Re: Documentation/License freeness (what RMS says about it) [email@example.com: Re: GPL itself non-free]
On Sat, Jun 06, 1998 at 11:54:26AM +0100, Jules Bean wrote:
> --On Fri, Jun 5, 1998 3:26 pm +0200 "Marcus Brinkmann"
> > [Marcus asked:]
> > It seems to imply, that I'm not allowed to derive a new license, using
> > portions of the GPL (even when changing the name). Is that correct?
> [RMS wrote:]
> > Yes and no. There is a legal principle (in the US at least) that
> > copyright cannot restrict what license terms you use. So if you want
> > a license which has legal wording somewhat similar to the GNU GPL, but
> > somewhat different, you can write one.
> > However, it shouldn't be similar to the GPL in other respects; only in
> > the actual legal wording that implements the desired effect.
> Am I the only one who fails to see what this is trying to say? Is he saying
> that I can't write my own license like the GPL, but I *can* steal words from
> it? Huh? 'it shouldn't be similar to the GPL in other respects'? In what
> respects does RMS not want my (theoretical) new license to be like the GPL?
I think the GPL document consists of the framework and the legal text
embedded in it. So, you are allowed to use portions of the legal text, but
you are not allowed to copy the framework.
I think you can avoid similar looking copyrights that have subtle changes
applied this way. It would be bad if we had to run a diff over a GPL looking
license each time when we want to package the software it applies to.
The license itself (the legal terms) can't be copyrigthed in a strict sense,
so there is not really a problem.
> This is probably not important for hamm. But we need a clarification of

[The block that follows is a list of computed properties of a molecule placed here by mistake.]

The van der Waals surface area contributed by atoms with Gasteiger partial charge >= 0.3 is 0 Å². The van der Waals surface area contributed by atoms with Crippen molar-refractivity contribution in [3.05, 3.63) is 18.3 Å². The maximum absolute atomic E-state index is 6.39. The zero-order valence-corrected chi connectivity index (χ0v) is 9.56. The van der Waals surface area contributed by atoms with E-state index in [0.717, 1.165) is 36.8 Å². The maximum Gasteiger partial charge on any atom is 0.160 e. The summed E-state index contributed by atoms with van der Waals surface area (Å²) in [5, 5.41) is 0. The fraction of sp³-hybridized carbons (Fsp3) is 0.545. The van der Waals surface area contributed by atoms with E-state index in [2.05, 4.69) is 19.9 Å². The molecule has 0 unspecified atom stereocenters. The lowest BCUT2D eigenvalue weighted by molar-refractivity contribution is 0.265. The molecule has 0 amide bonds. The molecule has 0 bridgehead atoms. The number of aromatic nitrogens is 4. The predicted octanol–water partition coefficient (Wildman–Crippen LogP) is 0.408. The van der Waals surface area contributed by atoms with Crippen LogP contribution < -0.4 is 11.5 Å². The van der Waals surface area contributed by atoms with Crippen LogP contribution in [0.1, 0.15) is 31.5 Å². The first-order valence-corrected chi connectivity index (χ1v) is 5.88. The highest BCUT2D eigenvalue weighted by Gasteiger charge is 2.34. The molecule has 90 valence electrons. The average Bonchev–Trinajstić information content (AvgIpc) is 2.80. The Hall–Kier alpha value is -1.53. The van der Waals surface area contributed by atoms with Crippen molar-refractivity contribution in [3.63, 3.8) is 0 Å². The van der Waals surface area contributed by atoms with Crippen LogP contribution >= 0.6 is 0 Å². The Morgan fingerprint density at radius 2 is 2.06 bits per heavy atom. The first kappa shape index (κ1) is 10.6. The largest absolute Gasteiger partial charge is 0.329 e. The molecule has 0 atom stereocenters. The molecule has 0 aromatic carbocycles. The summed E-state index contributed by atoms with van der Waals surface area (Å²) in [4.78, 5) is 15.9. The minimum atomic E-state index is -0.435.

> this somewhere (maybe as an addendum to the DFSG itself). What is software?
> When we had his argument a couple of weeks ago, I was told that it was not
> possible to draw a line between software and documentation, and therefore
> that 'non-free' documentation *was* a problem.
> I draw your attention to perlfaq and FSSTND..
This should not be mixed. The copyright and license is *different* from
software. The copyright are the legal terms that apply to software.
Documentation and standards are different from copyrights. point.
* We should treat documentation under the same terms as software, as we need
it to use the software successfully and we'll have the same benefits of free
documentation as we have of free software.
* We should treat copyright documents *not* under the same terms as
software. We only need the right to copy it verbatim to guarantee the
quality of our distribution.
We should remember now *why* we work on free software at all. Those goals do
not apply to licenses. The licenses are the documents that protect our work.
You can write whichever license you like, even copy parts of the GPL legal
text in it. This should satisfy everyone.
"Rhubarb is no Egyptian god." Debian GNU/Linux finger brinkmd@
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